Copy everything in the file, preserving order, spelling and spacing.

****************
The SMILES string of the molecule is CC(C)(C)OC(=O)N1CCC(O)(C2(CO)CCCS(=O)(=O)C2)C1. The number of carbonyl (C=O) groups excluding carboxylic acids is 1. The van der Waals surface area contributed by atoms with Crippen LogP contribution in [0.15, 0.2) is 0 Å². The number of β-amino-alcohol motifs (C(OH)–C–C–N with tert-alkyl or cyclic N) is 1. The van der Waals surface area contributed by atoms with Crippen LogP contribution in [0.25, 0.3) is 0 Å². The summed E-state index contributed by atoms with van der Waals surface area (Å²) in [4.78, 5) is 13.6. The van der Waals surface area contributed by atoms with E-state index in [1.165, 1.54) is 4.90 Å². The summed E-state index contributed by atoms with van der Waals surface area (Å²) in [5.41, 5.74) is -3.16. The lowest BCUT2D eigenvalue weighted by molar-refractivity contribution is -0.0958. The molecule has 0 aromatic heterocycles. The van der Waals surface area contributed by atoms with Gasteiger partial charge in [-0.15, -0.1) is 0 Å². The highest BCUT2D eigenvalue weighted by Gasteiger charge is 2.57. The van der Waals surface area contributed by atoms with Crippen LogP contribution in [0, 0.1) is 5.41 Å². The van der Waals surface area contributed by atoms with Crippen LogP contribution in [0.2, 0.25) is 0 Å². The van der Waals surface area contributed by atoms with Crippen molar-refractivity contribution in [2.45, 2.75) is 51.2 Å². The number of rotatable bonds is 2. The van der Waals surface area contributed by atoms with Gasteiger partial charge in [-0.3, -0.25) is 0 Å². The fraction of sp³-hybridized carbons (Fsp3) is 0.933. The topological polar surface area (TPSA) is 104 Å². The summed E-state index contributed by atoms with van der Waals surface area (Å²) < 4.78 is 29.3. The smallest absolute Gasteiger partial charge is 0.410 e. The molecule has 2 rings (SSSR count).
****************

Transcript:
The SMILES string of the molecule is CC(C)(C)OC(=O)N1CCC(O)(C2(CO)CCCS(=O)(=O)C2)C1. The number of carbonyl (C=O) groups excluding carboxylic acids is 1. The van der Waals surface area contributed by atoms with Crippen LogP contribution in [0.15, 0.2) is 0 Å². The number of β-amino-alcohol motifs (C(OH)–C–C–N with tert-alkyl or cyclic N) is 1. The van der Waals surface area contributed by atoms with Crippen LogP contribution in [0.25, 0.3) is 0 Å². The summed E-state index contributed by atoms with van der Waals surface area (Å²) in [4.78, 5) is 13.6. The van der Waals surface area contributed by atoms with E-state index in [1.165, 1.54) is 4.90 Å². The summed E-state index contributed by atoms with van der Waals surface area (Å²) in [5.41, 5.74) is -3.16. The lowest BCUT2D eigenvalue weighted by molar-refractivity contribution is -0.0958. The molecule has 0 aromatic heterocycles. The van der Waals surface area contributed by atoms with Gasteiger partial charge in [-0.15, -0.1) is 0 Å². The highest BCUT2D eigenvalue weighted by Gasteiger charge is 2.57. The van der Waals surface area contributed by atoms with Crippen LogP contribution in [0, 0.1) is 5.41 Å². The van der Waals surface area contributed by atoms with Crippen LogP contribution in [0.2, 0.25) is 0 Å². The van der Waals surface area contributed by atoms with Crippen molar-refractivity contribution in [2.45, 2.75) is 51.2 Å². The number of rotatable bonds is 2. The van der Waals surface area contributed by atoms with Gasteiger partial charge in [-0.3, -0.25) is 0 Å². The fraction of sp³-hybridized carbons (Fsp3) is 0.933. The topological polar surface area (TPSA) is 104 Å². The summed E-state index contributed by atoms with van der Waals surface area (Å²) < 4.78 is 29.3. The smallest absolute Gasteiger partial charge is 0.410 e. The molecule has 2 rings (SSSR count).